Walmart, Roku Introduce Shoppable TV Ads

Streamers will be able to purchase featured products fulfilled by Walmart directly on Roku's TV platform.
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Walmart has joined forces with Roku to make TV streaming the next e-commerce shopping destination. Streamers will be able to purchase featured products fulfilled by Walmart directly on Roku, one of America’s top streaming platforms.

This partnership moves shopping beyond QR codes on screens — which already existed as a capability via TV streaming platforms like Roku and Amazon Fire TV — and can change the way consumers interact and shop TV and video content. The new experience offers product discovery with a seamless checkout experience, enabling purchases directly at the time of inspiration.

“We’re working to connect with customers where they are already spending time, shortening the distance from discovery and inspiration to purchase,” said William White, chief marketing officer, Walmart, in a news release. “No one has cracked the code around video shoppability. By working with Roku, we’re the first to market retailer to bring customers a new shoppable experience and seamless checkout on the largest screen in their homes — their TV.”

Walmart has the ability to evaluate shopper behaviors and then scale commerce offerings to shoppers where and how they want to shop, including during moments of entertainment, according to the release. Roku’s “purpose-built” advertising technology stack brings the benefits of streaming TV advertising (e.g., targeting, optimization and measurement) to the commerce partnership. This first pilot program fuses entertainment with the transactional world of commerce, providing an in-platform path to purchase for shoppers that the company says will continue to evolve.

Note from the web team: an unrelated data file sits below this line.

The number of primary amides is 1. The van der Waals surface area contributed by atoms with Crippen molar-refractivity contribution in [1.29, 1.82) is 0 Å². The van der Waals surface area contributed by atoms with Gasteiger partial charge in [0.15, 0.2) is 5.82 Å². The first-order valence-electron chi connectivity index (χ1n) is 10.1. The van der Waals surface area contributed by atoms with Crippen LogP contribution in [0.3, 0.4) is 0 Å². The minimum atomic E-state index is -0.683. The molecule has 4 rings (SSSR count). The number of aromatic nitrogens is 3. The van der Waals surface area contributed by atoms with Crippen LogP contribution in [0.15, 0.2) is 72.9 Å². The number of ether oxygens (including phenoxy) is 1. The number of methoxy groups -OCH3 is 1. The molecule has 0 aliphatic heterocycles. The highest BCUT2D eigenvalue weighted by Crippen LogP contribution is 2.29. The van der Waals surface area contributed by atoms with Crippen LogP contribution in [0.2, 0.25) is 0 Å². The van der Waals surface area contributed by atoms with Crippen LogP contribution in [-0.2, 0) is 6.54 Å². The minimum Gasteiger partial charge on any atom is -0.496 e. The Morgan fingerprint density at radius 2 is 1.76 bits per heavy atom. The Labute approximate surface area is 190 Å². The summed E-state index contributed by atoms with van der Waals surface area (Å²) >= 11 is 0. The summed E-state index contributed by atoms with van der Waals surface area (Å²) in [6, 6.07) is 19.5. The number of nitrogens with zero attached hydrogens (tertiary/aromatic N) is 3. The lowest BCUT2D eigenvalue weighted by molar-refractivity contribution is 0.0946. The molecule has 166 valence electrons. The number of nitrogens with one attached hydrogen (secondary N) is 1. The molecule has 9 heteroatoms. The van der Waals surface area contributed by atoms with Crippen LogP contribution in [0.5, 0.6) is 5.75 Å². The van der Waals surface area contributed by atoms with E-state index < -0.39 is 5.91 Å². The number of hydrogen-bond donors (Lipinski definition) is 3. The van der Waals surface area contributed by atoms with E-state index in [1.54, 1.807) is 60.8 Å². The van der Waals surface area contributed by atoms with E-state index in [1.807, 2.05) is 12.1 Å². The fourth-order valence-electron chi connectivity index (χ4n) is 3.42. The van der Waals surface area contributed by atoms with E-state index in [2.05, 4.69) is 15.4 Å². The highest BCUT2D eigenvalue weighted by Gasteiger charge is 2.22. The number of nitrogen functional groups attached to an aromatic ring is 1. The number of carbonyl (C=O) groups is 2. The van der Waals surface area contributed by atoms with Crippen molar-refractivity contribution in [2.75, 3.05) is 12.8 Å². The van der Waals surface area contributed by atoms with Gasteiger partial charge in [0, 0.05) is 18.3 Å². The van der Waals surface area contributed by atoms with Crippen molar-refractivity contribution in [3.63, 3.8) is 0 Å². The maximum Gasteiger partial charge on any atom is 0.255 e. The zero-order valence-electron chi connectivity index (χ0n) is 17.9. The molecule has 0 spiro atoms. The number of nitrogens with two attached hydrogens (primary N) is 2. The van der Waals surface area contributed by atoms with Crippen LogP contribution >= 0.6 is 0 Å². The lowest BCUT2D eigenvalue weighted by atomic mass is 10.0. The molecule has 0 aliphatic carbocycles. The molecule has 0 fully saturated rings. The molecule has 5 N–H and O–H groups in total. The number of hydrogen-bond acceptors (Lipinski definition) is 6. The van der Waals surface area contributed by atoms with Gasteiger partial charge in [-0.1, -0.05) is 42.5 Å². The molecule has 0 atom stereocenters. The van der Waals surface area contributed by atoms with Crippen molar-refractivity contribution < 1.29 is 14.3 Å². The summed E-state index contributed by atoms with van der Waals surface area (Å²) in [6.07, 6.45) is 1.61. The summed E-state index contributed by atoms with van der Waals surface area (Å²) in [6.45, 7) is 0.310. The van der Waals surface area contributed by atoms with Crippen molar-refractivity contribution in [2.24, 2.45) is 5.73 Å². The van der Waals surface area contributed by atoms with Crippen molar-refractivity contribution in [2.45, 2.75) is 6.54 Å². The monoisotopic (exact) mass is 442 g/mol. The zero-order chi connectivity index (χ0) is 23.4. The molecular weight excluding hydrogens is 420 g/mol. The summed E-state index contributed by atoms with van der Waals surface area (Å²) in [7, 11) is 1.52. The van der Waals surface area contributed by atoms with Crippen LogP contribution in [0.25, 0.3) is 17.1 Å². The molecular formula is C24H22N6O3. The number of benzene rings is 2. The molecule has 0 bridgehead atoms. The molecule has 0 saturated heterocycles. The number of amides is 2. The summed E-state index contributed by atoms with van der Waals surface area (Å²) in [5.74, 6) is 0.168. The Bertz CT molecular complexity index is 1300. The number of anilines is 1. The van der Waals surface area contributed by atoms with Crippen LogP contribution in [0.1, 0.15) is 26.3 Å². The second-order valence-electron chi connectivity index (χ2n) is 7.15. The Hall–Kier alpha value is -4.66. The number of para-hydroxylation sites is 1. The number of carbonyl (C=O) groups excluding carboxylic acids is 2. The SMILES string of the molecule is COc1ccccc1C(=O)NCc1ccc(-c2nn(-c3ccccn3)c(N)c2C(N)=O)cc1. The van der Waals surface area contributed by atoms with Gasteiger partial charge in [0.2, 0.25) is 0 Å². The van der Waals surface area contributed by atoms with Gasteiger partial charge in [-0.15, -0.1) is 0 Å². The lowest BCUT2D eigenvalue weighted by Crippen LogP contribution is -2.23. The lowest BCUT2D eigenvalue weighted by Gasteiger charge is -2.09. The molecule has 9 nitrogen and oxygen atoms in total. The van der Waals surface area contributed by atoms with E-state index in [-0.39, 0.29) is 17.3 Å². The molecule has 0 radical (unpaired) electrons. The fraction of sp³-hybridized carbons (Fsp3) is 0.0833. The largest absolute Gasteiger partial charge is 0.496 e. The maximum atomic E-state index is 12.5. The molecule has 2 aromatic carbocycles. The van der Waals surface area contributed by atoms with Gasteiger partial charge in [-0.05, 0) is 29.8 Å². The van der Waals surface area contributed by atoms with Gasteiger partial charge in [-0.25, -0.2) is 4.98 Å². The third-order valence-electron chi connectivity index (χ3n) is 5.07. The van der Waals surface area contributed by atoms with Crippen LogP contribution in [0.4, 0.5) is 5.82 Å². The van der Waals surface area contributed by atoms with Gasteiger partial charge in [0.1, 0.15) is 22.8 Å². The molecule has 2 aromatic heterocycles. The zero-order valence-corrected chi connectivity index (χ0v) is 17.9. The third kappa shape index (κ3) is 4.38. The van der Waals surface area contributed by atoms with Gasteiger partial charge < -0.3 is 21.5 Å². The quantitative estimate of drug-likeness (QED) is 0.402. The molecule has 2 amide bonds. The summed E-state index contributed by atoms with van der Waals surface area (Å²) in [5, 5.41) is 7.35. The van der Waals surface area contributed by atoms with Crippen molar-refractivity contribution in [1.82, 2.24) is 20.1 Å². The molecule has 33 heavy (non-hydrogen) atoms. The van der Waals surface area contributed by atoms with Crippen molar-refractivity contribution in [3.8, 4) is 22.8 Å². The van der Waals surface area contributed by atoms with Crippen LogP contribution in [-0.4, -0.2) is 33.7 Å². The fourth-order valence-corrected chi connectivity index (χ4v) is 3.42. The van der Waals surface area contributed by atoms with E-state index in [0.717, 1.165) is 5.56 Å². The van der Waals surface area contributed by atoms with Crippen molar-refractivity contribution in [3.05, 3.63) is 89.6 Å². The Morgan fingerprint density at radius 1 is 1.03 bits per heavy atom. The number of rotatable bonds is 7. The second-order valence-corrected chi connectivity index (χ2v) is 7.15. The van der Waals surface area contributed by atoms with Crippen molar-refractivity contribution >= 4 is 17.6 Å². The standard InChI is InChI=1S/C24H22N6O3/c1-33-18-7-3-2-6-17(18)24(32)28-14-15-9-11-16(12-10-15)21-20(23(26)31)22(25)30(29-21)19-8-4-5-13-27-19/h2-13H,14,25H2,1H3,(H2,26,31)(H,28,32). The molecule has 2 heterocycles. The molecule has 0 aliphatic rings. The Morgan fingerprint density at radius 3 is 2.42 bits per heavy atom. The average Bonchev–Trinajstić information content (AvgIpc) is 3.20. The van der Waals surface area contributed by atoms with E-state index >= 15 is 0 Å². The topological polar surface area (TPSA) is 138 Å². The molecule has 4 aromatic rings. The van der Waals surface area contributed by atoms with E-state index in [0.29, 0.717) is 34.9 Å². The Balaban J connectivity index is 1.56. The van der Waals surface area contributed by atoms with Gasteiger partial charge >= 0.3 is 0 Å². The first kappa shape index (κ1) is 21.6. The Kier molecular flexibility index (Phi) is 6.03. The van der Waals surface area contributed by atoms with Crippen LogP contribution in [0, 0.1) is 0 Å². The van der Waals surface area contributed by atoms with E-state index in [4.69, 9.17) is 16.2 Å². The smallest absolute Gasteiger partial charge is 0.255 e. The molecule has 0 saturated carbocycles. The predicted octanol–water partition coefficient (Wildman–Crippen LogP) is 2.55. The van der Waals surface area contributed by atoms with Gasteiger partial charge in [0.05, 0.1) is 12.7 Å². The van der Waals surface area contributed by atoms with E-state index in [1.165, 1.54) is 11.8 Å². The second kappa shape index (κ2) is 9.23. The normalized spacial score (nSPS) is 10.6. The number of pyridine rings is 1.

When prompted with a shoppable ad on Roku, viewers can press “OK” using the remote to proceed to checkout with their payment details pre-populated from Roku Pay, Roku’s payments platform. From there, tapping “OK” on the Walmart checkout page places the order. A Walmart purchase confirmation is then emailed with shipping, return and support information.

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“We’re making shopping on TV as easy as it is on social,” said Peter Hamilton, head of TV commerce, Roku, in the release. “For years, streamers have purchased new Roku devices and signed up for millions of subscriptions with their Roku remote. Streaming commerce brings that same ease and convenience to marketers and shoppers.”

OneView, Roku’s ad-buying platform for TV streaming, will have the exclusive capability to activate and measure these shoppable ads. Additionally, marketers will be able to use Roku Brand Studio to design custom creative and branded content built for TV streaming and shopping.

Future iterations of this pilot will look for opportunities to build deeper commerce experiences that meet customers where they are, per the release.

While Walmart is the first retailer to offer shoppable ads of this kind via Roku, the streaming platform previously partnered with Kroger to enable marketers running campaigns via Roku’s TV platform to use the grocery giant’s shopper data for targeting and closed-loop attribution to measure campaign performance. While ads of this kind are yet to proliferate in the grocery space, a recent report from Dunnhumby indicates that could change quite rapidly.

At the Path to Purchase Institute’s (Retail Leader's sister brand) Future Forward event back in May, Roku’s Alannah Pawlik was joined by Kimberly-Clark’s Sommer Myles to discuss the emergence of TV streaming and the evolving CPG media strategy.

“With streaming, consumers are in charge … what better opportunity to transform consumers into customers than letting them have control over what they’re consuming, watching, streaming, etc.,” Pawlik said during a Trend Talk session at the event.

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